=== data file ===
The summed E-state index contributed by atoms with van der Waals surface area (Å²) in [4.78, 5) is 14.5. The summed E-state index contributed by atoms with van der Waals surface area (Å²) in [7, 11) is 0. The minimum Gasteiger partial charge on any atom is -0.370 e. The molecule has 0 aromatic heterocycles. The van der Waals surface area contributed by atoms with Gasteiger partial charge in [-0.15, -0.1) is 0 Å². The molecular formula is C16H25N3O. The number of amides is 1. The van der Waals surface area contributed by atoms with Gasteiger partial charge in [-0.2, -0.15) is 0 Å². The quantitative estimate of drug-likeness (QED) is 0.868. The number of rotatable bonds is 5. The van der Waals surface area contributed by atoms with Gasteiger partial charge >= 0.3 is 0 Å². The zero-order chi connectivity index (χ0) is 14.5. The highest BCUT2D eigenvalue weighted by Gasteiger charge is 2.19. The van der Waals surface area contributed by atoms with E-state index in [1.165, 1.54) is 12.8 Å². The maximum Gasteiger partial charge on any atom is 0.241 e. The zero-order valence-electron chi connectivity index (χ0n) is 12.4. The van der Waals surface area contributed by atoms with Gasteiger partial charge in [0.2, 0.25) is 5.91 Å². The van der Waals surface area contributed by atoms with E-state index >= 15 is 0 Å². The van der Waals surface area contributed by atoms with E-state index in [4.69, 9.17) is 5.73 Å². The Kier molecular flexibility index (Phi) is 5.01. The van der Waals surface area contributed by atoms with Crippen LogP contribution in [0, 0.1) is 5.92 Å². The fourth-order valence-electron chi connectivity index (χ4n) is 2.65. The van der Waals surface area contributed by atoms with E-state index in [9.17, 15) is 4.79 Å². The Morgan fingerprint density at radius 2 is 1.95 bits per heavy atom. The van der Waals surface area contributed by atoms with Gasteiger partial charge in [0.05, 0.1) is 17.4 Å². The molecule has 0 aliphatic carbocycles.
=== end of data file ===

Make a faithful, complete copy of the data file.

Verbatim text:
The summed E-state index contributed by atoms with van der Waals surface area (Å²) in [4.78, 5) is 14.5. The summed E-state index contributed by atoms with van der Waals surface area (Å²) in [7, 11) is 0. The minimum Gasteiger partial charge on any atom is -0.370 e. The molecule has 0 aromatic heterocycles. The van der Waals surface area contributed by atoms with Gasteiger partial charge in [-0.15, -0.1) is 0 Å². The molecular formula is C16H25N3O. The number of amides is 1. The van der Waals surface area contributed by atoms with Gasteiger partial charge in [-0.2, -0.15) is 0 Å². The quantitative estimate of drug-likeness (QED) is 0.868. The number of rotatable bonds is 5. The van der Waals surface area contributed by atoms with Gasteiger partial charge >= 0.3 is 0 Å². The zero-order chi connectivity index (χ0) is 14.5. The highest BCUT2D eigenvalue weighted by Gasteiger charge is 2.19. The van der Waals surface area contributed by atoms with E-state index in [1.165, 1.54) is 12.8 Å². The maximum Gasteiger partial charge on any atom is 0.241 e. The zero-order valence-electron chi connectivity index (χ0n) is 12.4. The van der Waals surface area contributed by atoms with Gasteiger partial charge in [0.2, 0.25) is 5.91 Å². The van der Waals surface area contributed by atoms with E-state index >= 15 is 0 Å². The van der Waals surface area contributed by atoms with E-state index in [4.69, 9.17) is 5.73 Å². The Kier molecular flexibility index (Phi) is 5.01. The van der Waals surface area contributed by atoms with Crippen LogP contribution in [0, 0.1) is 5.92 Å². The fourth-order valence-electron chi connectivity index (χ4n) is 2.65. The van der Waals surface area contributed by atoms with E-state index in [9.17, 15) is 4.79 Å². The Morgan fingerprint density at radius 2 is 1.95 bits per heavy atom. The van der Waals surface area contributed by atoms with Gasteiger partial charge in [0.05, 0.1) is 17.4 Å². The molecule has 0 aliphatic carbocycles.